Childism: Confronting Prejudice Against Children

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Yale University Press, Jan 10, 2012 - Social Science - 320 pages
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In this groundbreaking volume on the human rights of children, acclaimed analyst, political theorist, and biographer Elisabeth Young-Bruehl argues that prejudice exists against children as a group and that it is comparable to racism, sexism, and homophobia. This prejudice--"childism"--legitimates and rationalizes a broad continuum of acts that are not "in the best interests of children," including the often violent extreme of child abuse and neglect. According to Young-Bruehl, reform is possible only if we acknowledge this prejudice in its basic forms and address the motives and cultural forces that drive it, rather than dwell on the various categories of abuse and punishment."There will always be individuals and societies that turn on their children," writes Young-Bruehl, "breaking the natural order Aristotle described two and a half millennia ago in his "Nichomachean Ethics."" In "Childism, " Young-Bruehl focuses especially on the ways in which Americans have departed from the child-supportive trends of the Great Society and of the United Nations Convention on the Rights of the Child.Many years in the making, "Childism" draws upon a wide range of sources, from the literary and philosophical to the legal and psychoanalytic. Woven into this extraordinary volume are case studies that illuminate the profound importance of listening to the victims who have so much to tell us about the visible and invisible ways in which childism is expressed.

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Q. Are you aware that Elisabeth died in 2011? A. Yes, I saw it on the Internet. She was only 65 and I am a year younger than her. When I first started reading the book, I saw her picture on the book jacket and saw a person in good health, but she died of a coronary embolism. So did my sister, who was only 58 when she died. Embolisms could be genetic. Q. So what about the book? A. I found it confusing. Elisabeth knew a lot about the field of Child Abuse and Neglect and presented a short history of the field. I was hoping, by childism, she would offer more like what she calls the radical children rights people, but she was more conservative than that. Q. What were you hoping she would advocate? A. Like a bill of rights for children, maybe segmented by age. It would include voting rights and the right to work instead of going to school, or just to be truant, if the child chose. Q. Yes, that is too radical. So did Elisabeth present case studies? A. Yes, with the permission of her clients, of course. But these clients were able to afford her fees and lived in the metropolitan New York area. Most of them were highly educated. They were not a representative sample for the population as a whole, I do not think. Q. So would that invalidate her conclusions, the lack of a larger sample? A. Some readers might think so. As for myself, a baby boomer like many of the abusive parents Elisabeth describes (and like herself), I found her case studies odd and hard to believe. I know she was writing the truth of what she found, but in my little world, the things that happened to these men and women, her clients, seem very alien to me. Q. Maybe you are in denial? A. Yes, maybe. Still, I am glad these abuses did not occur in my family. I was spanked, but never hit elsewhere and never after about 4 years. I did not hit or even spank my children, though my wife did. Q. Yes, you are in denial. Can you pay for a shrink? A. No, sorry. Any free services around?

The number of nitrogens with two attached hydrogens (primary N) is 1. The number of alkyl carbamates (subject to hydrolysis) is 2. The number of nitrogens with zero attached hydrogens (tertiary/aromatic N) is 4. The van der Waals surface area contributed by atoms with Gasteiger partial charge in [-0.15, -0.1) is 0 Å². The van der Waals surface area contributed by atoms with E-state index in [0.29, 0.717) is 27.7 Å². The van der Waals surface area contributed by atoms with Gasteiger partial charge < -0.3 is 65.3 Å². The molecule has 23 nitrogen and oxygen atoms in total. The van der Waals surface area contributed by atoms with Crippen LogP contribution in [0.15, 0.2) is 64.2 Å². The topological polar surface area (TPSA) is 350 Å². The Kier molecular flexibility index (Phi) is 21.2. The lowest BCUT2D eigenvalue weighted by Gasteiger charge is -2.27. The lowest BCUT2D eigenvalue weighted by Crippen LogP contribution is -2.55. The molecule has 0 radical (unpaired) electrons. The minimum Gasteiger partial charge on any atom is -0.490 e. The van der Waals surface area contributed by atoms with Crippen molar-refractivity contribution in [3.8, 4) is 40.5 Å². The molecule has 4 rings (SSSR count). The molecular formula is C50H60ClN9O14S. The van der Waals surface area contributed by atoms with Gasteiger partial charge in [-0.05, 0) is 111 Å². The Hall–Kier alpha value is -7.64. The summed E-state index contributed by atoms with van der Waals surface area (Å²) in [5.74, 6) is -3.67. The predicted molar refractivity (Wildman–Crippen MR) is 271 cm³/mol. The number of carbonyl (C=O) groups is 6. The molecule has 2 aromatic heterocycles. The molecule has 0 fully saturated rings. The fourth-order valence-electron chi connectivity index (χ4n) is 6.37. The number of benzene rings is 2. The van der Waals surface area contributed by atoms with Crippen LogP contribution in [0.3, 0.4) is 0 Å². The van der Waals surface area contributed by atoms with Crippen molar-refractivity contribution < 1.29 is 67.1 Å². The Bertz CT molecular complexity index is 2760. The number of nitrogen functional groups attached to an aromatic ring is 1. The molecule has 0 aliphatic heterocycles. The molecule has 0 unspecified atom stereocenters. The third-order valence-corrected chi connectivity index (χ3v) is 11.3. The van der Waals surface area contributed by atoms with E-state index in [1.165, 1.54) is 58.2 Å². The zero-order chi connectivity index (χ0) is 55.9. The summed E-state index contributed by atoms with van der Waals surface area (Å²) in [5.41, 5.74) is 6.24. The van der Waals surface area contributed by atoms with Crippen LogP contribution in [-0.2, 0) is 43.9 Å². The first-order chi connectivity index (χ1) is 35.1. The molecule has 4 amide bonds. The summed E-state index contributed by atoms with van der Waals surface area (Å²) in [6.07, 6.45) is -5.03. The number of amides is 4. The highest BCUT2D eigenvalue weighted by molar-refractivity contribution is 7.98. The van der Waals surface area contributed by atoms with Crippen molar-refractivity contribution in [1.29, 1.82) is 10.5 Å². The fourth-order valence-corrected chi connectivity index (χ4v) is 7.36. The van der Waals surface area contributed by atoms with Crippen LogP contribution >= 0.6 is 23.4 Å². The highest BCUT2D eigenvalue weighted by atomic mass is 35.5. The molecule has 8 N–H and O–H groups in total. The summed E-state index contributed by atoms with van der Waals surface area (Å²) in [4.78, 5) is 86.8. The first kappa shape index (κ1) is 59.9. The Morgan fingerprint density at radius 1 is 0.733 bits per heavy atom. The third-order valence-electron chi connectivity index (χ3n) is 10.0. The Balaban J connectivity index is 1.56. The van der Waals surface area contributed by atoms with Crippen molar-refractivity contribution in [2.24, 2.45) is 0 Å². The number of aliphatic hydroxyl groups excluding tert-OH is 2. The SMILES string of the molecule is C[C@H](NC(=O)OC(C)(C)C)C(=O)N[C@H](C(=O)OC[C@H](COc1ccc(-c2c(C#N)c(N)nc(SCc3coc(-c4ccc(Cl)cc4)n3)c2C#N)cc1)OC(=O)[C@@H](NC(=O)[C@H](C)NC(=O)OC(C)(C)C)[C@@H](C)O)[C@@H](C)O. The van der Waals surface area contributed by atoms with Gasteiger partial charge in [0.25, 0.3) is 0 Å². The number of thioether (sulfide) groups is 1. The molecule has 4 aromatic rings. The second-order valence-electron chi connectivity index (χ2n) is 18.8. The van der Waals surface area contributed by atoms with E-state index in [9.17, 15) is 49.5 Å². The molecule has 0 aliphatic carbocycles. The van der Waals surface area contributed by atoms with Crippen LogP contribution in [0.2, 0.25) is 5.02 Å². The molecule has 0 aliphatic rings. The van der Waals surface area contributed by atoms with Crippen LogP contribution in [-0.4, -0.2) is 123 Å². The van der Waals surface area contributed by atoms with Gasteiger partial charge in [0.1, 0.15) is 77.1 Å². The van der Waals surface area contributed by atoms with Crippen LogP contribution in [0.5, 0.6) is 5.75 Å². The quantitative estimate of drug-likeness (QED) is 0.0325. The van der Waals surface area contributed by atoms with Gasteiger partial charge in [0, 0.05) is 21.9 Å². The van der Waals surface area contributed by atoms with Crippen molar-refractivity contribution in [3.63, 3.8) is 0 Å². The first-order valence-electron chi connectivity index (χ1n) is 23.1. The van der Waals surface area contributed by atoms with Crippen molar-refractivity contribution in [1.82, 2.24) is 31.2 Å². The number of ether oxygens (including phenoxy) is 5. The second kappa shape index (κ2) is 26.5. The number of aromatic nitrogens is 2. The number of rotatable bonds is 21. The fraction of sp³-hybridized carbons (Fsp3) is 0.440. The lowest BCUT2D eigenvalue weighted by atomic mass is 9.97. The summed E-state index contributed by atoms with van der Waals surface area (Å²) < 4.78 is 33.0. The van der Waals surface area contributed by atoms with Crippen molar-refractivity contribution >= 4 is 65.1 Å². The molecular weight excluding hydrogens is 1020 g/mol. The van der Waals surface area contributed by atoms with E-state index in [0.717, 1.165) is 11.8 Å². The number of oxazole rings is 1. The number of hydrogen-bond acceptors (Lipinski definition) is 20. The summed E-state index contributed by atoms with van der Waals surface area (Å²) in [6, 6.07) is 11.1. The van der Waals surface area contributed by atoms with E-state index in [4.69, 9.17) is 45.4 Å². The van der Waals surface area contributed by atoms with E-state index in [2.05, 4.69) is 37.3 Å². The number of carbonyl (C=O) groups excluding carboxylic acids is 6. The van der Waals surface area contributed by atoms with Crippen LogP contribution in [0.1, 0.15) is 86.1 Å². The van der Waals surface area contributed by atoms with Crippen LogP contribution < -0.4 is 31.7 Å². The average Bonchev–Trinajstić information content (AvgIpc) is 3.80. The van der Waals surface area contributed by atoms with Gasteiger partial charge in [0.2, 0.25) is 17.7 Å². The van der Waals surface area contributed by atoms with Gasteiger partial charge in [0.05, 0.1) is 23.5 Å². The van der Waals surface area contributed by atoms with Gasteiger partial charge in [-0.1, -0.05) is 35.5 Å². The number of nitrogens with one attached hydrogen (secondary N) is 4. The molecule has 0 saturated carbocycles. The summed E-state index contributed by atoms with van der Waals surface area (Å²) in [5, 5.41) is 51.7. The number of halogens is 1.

IntroductionWhats in a Word?
CHAPTER ONEAnatomy of a Prejudice
CHAPTER TWOThree Forms of ChildismAnnas Story
CHAPTER THREEChild Abuse and NeglectA Study in Confusion
CHAPTER FOURThe Politicizationof Child Abuse
CHAPTER FIVEMass Hysteria and ChildSexual Abuse
CHAPTER SIXForms of Childismin Families
CHAPTER SEVENEducation and theEnd of Childism
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About the author (2012)

Elisabeth Young-Bruehl (1946-2011) was a psychoanalyst and the award-winning author of Hannah Arendt: For Love of the World, Anna Freud: A Biography, and Why Arendt Matters. She lived in Toronto.

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